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Wednesday, June 25, 2014

Colby descendants make mark as social reformers

From My Story in Newburyport News Part 2 Macy-Colby House See Part One Vibrant energy of the Colby family 


The descendants of Amesbury’s frontier crusader Anthony Colby inherited his avant-garde spirit. The archives are brimming with Colby movers and shakers whose roots hinge from the sturdy foundation forged by the paternal patriarch in “the tenantless town in the wilderness.”

The Macy-Colby house is where Colby line emerged and comrade families like Sergeant, Hoyt, Blasdell and Bagley bred and fostered several generations of progressive souls.



In this home lived soldiers, shipbuilders, farmers, men of the cloth and others of worthy callings. Among the treasures not mentioned in yesterday’s column to visit at the home: the ancient horn beam barrel, Quaker hat of John Greenleaf Whittier, original communion table with pewter chalices from the Sandy Hill Meeting House and portraits gracing the walls of the Colby ancestors.


Among the potent pedigrees are social reformers openly ready to take on the tasks to build a better world. Here are a few among these notable men and women.

George J.L. Colby juggled several vocations. His crafty knack for the oral and written word matched his effervescent passion for social reform. He was in the Liberty Party, editor for an abolitionist paper in Amesbury and a traveling lecturer.


In 1856 George became co-owner and editor of the Newburyport Herald. He was made postmaster, Naval Officer of Customs and elected to the General Court. In 1872, he launched The Merrimack Journal, which his colleagues in the Port applauded as “a good looking, well-made newspaper” (Lowell Daily Citizen).

In politics, George was known to be bold and savvy, as one newspaper reports he “came down on the state constables with forty horse power” and dubbed them with “hard names,” more specifically “pimps,” and that his assertiveness made him a “Hail Columbia” champion type (Herald 1870). He was cherished among his peers, well known in Washington for his strong support of the coalition and became county commissioner.

Over the years, George contributed several articles to “The Standard History of Essex County.” He is noted for his valuable contribution and labors by George Wildes, author of “The Memoirs of Captain William Nicholas”: “I have been throughout indebted to the notes of George J. L. Colby, the intimate friend of Capt. Nichols.” He adds that if George had not “prepared extensive notes of the personal history of Capt. Nichols,” a heroic and noble character may not have been preserved.


Luther Colby published a Spiritualist paper “Banners of Light” (1857) with William Berry, who worked with him at the Boston Daily Post. Although Spiritualism was referenced to a Victorian trend where the rage became table wrapping and seances, Luther forged a campaign to establish creditability in the religion. He believed if society could fully embrace the ideals of Spiritualist enlightenment, it would inspire one toward social reform and thus heighten the moral conscience of each individual.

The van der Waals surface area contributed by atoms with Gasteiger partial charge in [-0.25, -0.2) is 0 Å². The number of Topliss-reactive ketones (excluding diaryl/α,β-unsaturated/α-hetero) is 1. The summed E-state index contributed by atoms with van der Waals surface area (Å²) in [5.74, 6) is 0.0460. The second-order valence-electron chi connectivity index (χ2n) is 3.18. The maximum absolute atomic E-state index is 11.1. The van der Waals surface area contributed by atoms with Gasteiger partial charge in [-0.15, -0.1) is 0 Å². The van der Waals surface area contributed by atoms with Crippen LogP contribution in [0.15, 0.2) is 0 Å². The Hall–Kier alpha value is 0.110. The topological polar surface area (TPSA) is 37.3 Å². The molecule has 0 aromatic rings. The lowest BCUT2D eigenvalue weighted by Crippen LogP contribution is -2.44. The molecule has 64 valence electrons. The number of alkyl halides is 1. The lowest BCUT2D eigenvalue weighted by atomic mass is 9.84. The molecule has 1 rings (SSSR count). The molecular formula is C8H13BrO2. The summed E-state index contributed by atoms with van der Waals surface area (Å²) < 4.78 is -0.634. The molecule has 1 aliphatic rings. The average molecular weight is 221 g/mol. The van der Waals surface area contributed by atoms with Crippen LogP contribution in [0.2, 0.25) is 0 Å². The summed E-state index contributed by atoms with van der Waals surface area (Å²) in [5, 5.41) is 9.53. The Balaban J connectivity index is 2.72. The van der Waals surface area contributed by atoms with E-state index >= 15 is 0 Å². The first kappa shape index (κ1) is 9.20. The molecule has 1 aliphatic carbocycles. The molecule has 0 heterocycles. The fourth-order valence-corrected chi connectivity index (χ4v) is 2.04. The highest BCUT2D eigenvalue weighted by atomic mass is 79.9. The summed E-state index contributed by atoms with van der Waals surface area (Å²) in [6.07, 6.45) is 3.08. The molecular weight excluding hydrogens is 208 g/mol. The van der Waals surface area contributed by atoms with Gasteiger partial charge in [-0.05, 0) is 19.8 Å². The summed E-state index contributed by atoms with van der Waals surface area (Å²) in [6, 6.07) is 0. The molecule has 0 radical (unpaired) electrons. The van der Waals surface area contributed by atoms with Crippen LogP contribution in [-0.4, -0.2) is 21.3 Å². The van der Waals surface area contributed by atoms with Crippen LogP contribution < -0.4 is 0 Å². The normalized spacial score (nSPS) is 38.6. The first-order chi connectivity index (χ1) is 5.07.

Luther had the longest run for a publication in his genre; Bennett in “World Sage: Thinkers and Reformers” asserts: “It is impossible to estimate the great influence Colby has wielded, and the vast amount of opinion he has been instrumental in forming.” Colby family from all over the country was advocating Luther’s “Banner of Light.” Some were Quaker abolitionists and others fighting for women’s suffrage.




Amelia Colby Luther (direct from Philbrook) lectured throughout the Midwest, speaking out against slavery and often participating in the Spiritualist sessions run at Camp Chesterfield.


Clara Bewick Colby, wife of Gen. Leonard W. Colby (direct from Zaccheus), (Pic below) was president of the Woman’s Suffrage Association and founded the Woman’s Tribune in 1883. In her speeches, the femme fatale applied the Spiritualist practice of non-resistance, “instantly aligning themselves with infinite strength” as did the ancient sages “who stopped the mouths of lions; quenched the violence of fire; escaped the edge of the sword; out of weakness made strong” (Portland, Ore. 1908).

 


Myra Colby Bradwell (direct from Ensign Enoch) was one of the most influential forces in the Woman’s Suffrage movement. She was denied the right to practice law in Illinois because she was married, but truth be told the old boys club just was not ready to accept a woman in this position. Myra remedied her loss by establishing The Chicago Legal News (1868), which became the most widely circulated legal newspaper in the United States. Her influence was massive and she helped pass laws giving women equal rights in guardianship custody cases, wages and property.

There are many more Colbys to explore at a visit to the old homestead. And one thing is for certain — little did Anthony and his “band of exiles” know their sacrifices spurred a force that will never expire. Anthony “is not dead,” affirms James W. Colby; “greatness and goodness are not perishable commodities.”





Also Visit Turn the Hearts Blog

Sunday, June 8, 2014

Some New England Mills

From the Archives and Please refer to Coffin and Greeley Tide Mills Project
and my post on Patch Historical Lecture on Water-Powered Mills in Early Salisbury and Newburyport with Paul Turner and Ron Klodenski



NEW ENGLAND has always been more noted for its cotton and paper mills than for its flour mills, and has become famous the world over in these other classes of industrial effort; yet strange to say, what are perhaps the oldest flour mills in the country are located in New England and characteristically prove their sturdiness by their continuous operation.